Suspected mountain lion attack injures California boy

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SAN DIEGO (AP) — Wildlife officers said Tuesday that they killed a mountain lion in a San Diego County nature preserve and will try to determine if it was the animal that injured a 4-year-old boy during a group hike a few hours earlier.

The boy was hospitalized following the attack Monday and treated for head injuries that were not life-threatening, California Department of Fish and Wildlife Lt. Scott Bringman said at a press conference.

The boy was part of a group of six adults and five children in Los Penasquitos Canyon Preserve, a 3,700-acre strip of nature meandering through neighborhoods about 20 miles (32 kilometers) north of downtown San Diego.

The boy was in the middle of the group, which scattered at the time of the attack, Bringman said.

"The father, who should be commended, he threw rocks and the animal left the scene," Bringman said.

San Diego Fire-Rescue reported the attack to Fish and Wildlife, whose officers found mountain lion tracks.

"While they were at the scene, the mountain lion came to the location about 7 o'clock at night," Bringman said. "The animal did not appear to be scared of the wardens, which is an indication the animal is habituated, so at that point in time, the animal was euthanized."

The mountain lion, described as an 80-pound (36-kilogram) adult female, will be tested for DNA from the victim. The boy's clothing and bandages will be tested for DNA from the lion.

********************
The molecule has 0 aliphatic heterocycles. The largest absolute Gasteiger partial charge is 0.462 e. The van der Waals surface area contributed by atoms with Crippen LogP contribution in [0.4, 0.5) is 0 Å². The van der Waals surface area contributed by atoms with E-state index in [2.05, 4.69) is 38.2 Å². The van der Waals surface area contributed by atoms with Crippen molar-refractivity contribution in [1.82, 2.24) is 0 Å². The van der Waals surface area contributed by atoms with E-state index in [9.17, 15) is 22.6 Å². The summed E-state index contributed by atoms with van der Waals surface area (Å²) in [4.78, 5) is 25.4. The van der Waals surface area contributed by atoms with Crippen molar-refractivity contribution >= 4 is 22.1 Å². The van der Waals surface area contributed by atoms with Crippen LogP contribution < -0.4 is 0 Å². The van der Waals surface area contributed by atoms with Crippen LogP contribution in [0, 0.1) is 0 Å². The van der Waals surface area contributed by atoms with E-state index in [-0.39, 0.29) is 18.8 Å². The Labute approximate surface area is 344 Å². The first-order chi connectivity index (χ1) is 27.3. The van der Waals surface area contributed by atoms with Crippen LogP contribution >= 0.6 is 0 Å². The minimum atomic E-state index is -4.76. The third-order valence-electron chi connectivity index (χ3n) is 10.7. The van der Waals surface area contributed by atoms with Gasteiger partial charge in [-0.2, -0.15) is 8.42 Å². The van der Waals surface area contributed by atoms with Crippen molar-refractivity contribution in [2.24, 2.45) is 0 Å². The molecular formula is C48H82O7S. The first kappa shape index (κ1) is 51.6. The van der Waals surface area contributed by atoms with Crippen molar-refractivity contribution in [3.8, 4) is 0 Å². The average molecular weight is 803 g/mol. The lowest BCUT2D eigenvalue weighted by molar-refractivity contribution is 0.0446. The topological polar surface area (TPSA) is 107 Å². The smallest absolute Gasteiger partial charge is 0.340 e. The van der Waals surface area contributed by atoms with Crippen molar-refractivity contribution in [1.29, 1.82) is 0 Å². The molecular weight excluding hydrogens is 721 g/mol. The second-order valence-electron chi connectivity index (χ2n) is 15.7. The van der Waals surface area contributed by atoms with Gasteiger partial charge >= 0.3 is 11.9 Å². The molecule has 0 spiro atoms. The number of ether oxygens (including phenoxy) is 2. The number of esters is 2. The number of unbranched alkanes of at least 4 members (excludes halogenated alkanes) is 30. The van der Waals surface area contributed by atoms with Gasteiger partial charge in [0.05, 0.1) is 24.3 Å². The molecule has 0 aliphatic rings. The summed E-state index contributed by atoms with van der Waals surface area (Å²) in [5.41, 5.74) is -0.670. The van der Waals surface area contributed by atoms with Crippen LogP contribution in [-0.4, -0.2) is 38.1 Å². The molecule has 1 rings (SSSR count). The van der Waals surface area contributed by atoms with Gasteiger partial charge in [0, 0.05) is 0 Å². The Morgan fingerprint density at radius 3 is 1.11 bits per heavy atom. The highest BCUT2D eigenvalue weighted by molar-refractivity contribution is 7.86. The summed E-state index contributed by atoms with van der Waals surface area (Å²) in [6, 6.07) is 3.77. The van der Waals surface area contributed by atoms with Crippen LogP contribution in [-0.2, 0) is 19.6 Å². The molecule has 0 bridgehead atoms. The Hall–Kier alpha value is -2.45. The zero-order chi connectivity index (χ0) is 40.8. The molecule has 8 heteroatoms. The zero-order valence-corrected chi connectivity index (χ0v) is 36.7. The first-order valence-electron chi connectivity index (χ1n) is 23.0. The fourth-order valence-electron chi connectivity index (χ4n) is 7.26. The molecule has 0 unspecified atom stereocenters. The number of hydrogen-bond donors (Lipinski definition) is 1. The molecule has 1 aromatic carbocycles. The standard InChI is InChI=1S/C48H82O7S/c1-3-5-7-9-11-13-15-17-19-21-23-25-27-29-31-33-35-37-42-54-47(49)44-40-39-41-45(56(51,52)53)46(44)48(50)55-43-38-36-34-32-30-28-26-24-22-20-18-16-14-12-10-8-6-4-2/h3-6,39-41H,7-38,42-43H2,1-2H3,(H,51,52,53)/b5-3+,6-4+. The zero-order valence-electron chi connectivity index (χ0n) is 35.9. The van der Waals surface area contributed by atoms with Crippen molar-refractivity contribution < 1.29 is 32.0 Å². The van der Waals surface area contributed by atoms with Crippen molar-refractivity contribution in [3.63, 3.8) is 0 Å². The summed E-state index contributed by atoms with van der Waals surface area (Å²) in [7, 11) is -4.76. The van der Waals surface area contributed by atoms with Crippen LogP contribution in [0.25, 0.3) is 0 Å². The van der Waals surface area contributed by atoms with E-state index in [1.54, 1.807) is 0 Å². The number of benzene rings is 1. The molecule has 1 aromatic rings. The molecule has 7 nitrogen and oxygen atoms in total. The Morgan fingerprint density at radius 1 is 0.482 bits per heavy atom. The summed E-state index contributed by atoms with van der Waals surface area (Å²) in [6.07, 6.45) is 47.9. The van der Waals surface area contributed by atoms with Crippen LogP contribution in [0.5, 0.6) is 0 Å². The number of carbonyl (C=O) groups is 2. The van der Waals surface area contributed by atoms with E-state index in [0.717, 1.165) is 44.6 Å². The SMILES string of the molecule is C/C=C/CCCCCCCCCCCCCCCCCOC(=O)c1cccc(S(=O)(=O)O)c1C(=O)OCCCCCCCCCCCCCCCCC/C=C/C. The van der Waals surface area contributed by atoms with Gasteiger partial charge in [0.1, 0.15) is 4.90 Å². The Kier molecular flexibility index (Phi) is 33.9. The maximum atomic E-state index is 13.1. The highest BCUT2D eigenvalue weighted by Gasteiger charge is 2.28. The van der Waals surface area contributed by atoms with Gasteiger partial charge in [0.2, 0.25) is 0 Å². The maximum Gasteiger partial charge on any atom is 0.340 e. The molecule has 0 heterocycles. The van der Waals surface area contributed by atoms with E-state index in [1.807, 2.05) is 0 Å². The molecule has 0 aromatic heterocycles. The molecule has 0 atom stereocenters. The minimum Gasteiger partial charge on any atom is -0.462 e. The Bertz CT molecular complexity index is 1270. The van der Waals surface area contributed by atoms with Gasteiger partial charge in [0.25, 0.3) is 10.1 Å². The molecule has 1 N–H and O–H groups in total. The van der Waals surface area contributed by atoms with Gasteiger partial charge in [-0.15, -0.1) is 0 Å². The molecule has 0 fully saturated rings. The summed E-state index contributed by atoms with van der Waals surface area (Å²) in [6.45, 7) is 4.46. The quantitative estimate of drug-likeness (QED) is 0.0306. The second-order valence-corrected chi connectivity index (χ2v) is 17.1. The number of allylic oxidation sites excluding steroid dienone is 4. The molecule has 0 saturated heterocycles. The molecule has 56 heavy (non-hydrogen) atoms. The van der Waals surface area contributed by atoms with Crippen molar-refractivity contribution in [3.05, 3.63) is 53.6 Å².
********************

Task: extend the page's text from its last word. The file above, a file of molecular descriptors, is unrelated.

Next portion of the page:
"Hopefully, we do have the animal which did attack the kid," Bringman said.

The preserve will be closed until results of the tests are completed, likely within a few days.

Bringman said it's been more than 20 years since a mountain lion attacked a person in San Diego County.

"It's extremely rare," he said, noting that the animals are present but rarely seen.

The boy was extremely lucky because an 80-pound lion can do major damage, Bringman said.

"Luckily the dad was there and fended off the animal," he said.

Children have previously been attacked by Southern California mountain lions. Two well-known incidents occurred in 1986 at Ronald W. Caspers Regional Park in Orange County.

A 5-year-old girl, Laura Small, was mauled that March and a 6-year-old boy, Justin Mellon, was grabbed by a lion the following October. He was rescued by his father, who used a hunting knife to drive the animal away.

Urban sprawl has increasingly encroached in areas where Southern California mountain lions live. Still, they are rarely seen by people.

The lions move constantly and each has a large home range. With some regularity, they are killed by traffic as they try to cross freeways. They also face such threats as rodent poisons and inbreeding due to being hemmed in by development.

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